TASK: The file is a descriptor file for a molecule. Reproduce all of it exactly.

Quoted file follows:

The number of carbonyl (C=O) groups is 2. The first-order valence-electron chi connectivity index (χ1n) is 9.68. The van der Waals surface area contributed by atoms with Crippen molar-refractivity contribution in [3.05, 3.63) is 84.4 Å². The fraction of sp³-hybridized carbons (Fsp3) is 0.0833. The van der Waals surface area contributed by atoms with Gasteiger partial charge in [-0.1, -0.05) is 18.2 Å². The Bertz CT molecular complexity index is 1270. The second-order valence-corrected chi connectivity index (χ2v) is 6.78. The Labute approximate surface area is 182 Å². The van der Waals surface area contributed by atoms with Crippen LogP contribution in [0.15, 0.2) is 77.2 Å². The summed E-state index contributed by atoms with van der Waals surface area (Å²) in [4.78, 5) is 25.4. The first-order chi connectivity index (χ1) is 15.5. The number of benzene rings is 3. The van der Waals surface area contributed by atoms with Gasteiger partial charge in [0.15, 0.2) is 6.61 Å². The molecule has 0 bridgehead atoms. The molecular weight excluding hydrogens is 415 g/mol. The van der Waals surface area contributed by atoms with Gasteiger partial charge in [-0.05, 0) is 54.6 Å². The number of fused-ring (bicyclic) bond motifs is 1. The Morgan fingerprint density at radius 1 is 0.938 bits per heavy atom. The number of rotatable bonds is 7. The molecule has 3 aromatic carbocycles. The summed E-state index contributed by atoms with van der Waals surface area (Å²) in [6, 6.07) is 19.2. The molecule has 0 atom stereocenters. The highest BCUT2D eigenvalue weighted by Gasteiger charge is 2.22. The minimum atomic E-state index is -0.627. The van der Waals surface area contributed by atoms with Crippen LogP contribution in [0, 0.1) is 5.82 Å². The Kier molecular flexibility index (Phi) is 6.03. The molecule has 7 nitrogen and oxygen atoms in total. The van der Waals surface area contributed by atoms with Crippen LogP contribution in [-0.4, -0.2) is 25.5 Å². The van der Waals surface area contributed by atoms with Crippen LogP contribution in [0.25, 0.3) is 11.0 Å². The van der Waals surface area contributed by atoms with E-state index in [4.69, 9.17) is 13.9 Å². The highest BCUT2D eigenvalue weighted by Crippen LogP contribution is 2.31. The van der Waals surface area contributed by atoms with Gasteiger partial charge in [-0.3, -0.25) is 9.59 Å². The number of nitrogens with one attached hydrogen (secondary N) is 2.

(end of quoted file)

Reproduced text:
The number of carbonyl (C=O) groups is 2. The first-order valence-electron chi connectivity index (χ1n) is 9.68. The van der Waals surface area contributed by atoms with Crippen molar-refractivity contribution in [3.05, 3.63) is 84.4 Å². The fraction of sp³-hybridized carbons (Fsp3) is 0.0833. The van der Waals surface area contributed by atoms with Gasteiger partial charge in [-0.1, -0.05) is 18.2 Å². The Bertz CT molecular complexity index is 1270. The second-order valence-corrected chi connectivity index (χ2v) is 6.78. The Labute approximate surface area is 182 Å². The van der Waals surface area contributed by atoms with Crippen LogP contribution in [0.15, 0.2) is 77.2 Å². The summed E-state index contributed by atoms with van der Waals surface area (Å²) in [4.78, 5) is 25.4. The first-order chi connectivity index (χ1) is 15.5. The number of benzene rings is 3. The van der Waals surface area contributed by atoms with Gasteiger partial charge in [0.15, 0.2) is 6.61 Å². The molecule has 0 bridgehead atoms. The molecular weight excluding hydrogens is 415 g/mol. The van der Waals surface area contributed by atoms with Gasteiger partial charge in [-0.05, 0) is 54.6 Å². The number of fused-ring (bicyclic) bond motifs is 1. The Morgan fingerprint density at radius 1 is 0.938 bits per heavy atom. The number of rotatable bonds is 7. The molecule has 3 aromatic carbocycles. The summed E-state index contributed by atoms with van der Waals surface area (Å²) in [6, 6.07) is 19.2. The molecule has 0 atom stereocenters. The highest BCUT2D eigenvalue weighted by Gasteiger charge is 2.22. The minimum atomic E-state index is -0.627. The van der Waals surface area contributed by atoms with Crippen LogP contribution in [0, 0.1) is 5.82 Å². The Kier molecular flexibility index (Phi) is 6.03. The molecule has 7 nitrogen and oxygen atoms in total. The van der Waals surface area contributed by atoms with Crippen LogP contribution in [-0.4, -0.2) is 25.5 Å². The van der Waals surface area contributed by atoms with Crippen LogP contribution in [0.25, 0.3) is 11.0 Å². The van der Waals surface area contributed by atoms with E-state index in [4.69, 9.17) is 13.9 Å². The highest BCUT2D eigenvalue weighted by Crippen LogP contribution is 2.31. The van der Waals surface area contributed by atoms with Gasteiger partial charge in [-0.3, -0.25) is 9.59 Å². The number of nitrogens with one attached hydrogen (secondary N) is 2.